Conflict & Conflict Resolution

569 Items

In this photo taken on Wednesday, March 28, 2018, members of the Kurdish internal security forces stand on their vehicle in front of a giant poster showing portraits of fighters killed fighting against the Islamic State group, in Manbij, north Syria. Manbij, a mixed Arab and Kurdish town of nearly 400,000, was liberated from Islamic State militants in 2016 by the YPG fighters with backing from U.S-led coalition airstrikes. With Turkey's threats, the town has become the axle for U.S. policy in Syria, threate

(AP Photo/Hussein Malla)

Journal Article - Quarterly Journal: International Security

The Political Power of Proxies: Why Nonstate Actors Use Local Surrogates

| Spring 2020

Unlike state sponsors, which value proxies primarily for their military utility, nonstate sponsors use proxies mainly for their perceived political value. An analysis of three case studies—al-Qaida in the Arabian Peninsula, the People’s Protection Units in Syria, and Hezbollah in Lebanon—illustrates this argument.

University students hold Lebanese flags as they chant slogans against the government, in Beirut, Lebanon, Tuesday, Nov. 12, 2019.

AP Photo/Bilal Hussein

Analysis & Opinions

The Lebanese Intifada: Observations and Reflections on Revolutionary Times

| Nov. 10, 2019

On Thursday 17 October 2019, thousands of exasperated Lebanese citizens took to the streets of Beirut in protest. The spark was the government’s latest plan to impose taxes on the popular and free based application, WhatsApp. Yet the protests were in fact the consequence of a series of ongoing and related crises: a fiscal crisis of insufficient revenues; a debt crisis; a foreign currency shortage crisis; a developmental crisis of stagnating growth compounded by rising unemployment and cost of living. One can certainly add to this list an infrastructural crisis—most popularized by the 2015 garbage protests, but part and parcel of people’s everyday lives as experienced in the problematic provisioning of electricity, water, and more. Such crises are largely homegrown, in that they are the result of decades-long mismanagement of public funds, rampant corruption, and political polarization. They are however exacerbated by regional and international players.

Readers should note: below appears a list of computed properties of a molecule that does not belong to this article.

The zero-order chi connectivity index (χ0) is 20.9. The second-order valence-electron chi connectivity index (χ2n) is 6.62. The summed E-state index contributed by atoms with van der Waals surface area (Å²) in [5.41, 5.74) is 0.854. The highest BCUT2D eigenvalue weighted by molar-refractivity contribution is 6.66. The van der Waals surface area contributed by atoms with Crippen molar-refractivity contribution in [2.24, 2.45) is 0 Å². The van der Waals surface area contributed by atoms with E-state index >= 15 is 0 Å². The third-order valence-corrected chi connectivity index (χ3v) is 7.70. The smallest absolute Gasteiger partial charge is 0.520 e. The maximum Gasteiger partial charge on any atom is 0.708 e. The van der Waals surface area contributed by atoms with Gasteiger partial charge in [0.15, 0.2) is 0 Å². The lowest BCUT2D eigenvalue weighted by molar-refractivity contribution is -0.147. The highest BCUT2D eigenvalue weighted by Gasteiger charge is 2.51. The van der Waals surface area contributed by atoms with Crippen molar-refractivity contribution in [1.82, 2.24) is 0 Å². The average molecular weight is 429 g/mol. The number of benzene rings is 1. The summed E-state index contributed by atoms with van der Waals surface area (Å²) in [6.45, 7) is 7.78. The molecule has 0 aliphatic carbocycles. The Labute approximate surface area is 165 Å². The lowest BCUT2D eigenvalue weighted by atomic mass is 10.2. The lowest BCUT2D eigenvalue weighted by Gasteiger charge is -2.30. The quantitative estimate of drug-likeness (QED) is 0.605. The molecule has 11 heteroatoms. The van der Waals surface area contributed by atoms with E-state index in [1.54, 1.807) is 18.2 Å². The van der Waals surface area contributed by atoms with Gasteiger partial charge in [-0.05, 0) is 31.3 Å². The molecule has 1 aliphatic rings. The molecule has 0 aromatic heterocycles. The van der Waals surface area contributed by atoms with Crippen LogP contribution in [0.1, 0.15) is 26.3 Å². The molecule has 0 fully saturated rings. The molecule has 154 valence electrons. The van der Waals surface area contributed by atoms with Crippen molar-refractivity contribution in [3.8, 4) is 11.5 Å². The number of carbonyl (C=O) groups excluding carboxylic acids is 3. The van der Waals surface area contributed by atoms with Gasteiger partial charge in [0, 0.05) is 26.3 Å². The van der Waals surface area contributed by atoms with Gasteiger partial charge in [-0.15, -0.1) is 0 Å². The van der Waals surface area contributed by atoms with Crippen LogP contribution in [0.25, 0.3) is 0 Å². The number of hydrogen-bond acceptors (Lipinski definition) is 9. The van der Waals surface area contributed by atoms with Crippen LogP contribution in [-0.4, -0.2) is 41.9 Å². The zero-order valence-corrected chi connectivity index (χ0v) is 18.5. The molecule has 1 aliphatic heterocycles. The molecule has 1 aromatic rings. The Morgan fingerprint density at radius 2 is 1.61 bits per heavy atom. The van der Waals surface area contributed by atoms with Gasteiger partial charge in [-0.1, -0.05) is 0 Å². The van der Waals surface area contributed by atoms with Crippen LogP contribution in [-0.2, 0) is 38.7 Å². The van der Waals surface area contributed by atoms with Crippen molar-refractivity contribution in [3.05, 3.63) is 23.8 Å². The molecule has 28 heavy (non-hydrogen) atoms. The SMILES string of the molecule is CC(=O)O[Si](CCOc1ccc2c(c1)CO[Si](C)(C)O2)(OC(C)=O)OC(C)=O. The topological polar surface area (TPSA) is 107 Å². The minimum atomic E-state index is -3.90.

(AP Photo/Emrah Gurel)

(AP Photo/Emrah Gurel)

Analysis & Opinions - Agence Global

Mohammad Morsi in Life and Death Mirrors Wider Arab Agonies

| June 17, 2019

BEIRUT — The death today of former elected President Mohammad Morsi of Egypt should be seen as perhaps the single most iconic moment of modern Arab political history. For he represented everything that is good and bad about political authority and governance in the past century of Arab statehood. Yet his legacy will only be fully clarified in the decades ahead when the fate of the ongoing Arab uprisings is also clear.

AP Photo/Mohammed Zaatari

AP Photo/Mohammed Zaatari

News

Event Podcast: "Resilience Drivers in the Healthcare System in Times of Conflict: The Case of Lebanon"

Apr. 29, 2019

Audio recording of an April 29, seminar with Dr. Randa S. Hamadeh, Director, Primary Healthcare and Social Health department, Ministry of Public Health, Lebanon.

Co-sponsored by the FXB Center for Health and Human Rights at Harvard T.H. Chan School of Public Health.

A funeral ceremony in Kobani, Syria

Wikicommons

Journal Article - E-International Relations (E-IR)

Societal (In)Security in the Middle East: Radicalism as a Reaction?

| Apr. 24, 2019

Societal insecurity, stemming from historical and functional realities has emboldened the identity-based gap of states vs. societies in the Arab region. The division of the Ottoman Empire into new states without much attention to identity lines, created a historical identity challenge in those states. On the other hand, Arab ruling elites’ efforts to enforce state-centred identities failed to prevent the challenge of conflicting identities. Later on, their functional inefficiencies emboldened the identity dichotomy.

As a result of threats perceived by Arab societies against their collective identity as well as separate challenges facing each state, the state-society gap continues to challenge state identities. Collectively perceived threats create and strengthen collective frameworks intended to address those threats. And among other frameworks come radical and terrorist organisations.

Syrian army soldier stands at a check-point

AP/Sergei Grits

Analysis & Opinions - Haaretz

The Assad Regime Won Syria's Civil War. Can It Survive an Israeli Attack?

| Mar. 10, 2019

Chuck Freilich writes that the Syrian conflict has triggered Israel's primal fear: the threat of an entrenched Iranian presence on its borders. If a resurgent, unreliable Russia doesn't step in, then Assad and his army will be Israel's first targets.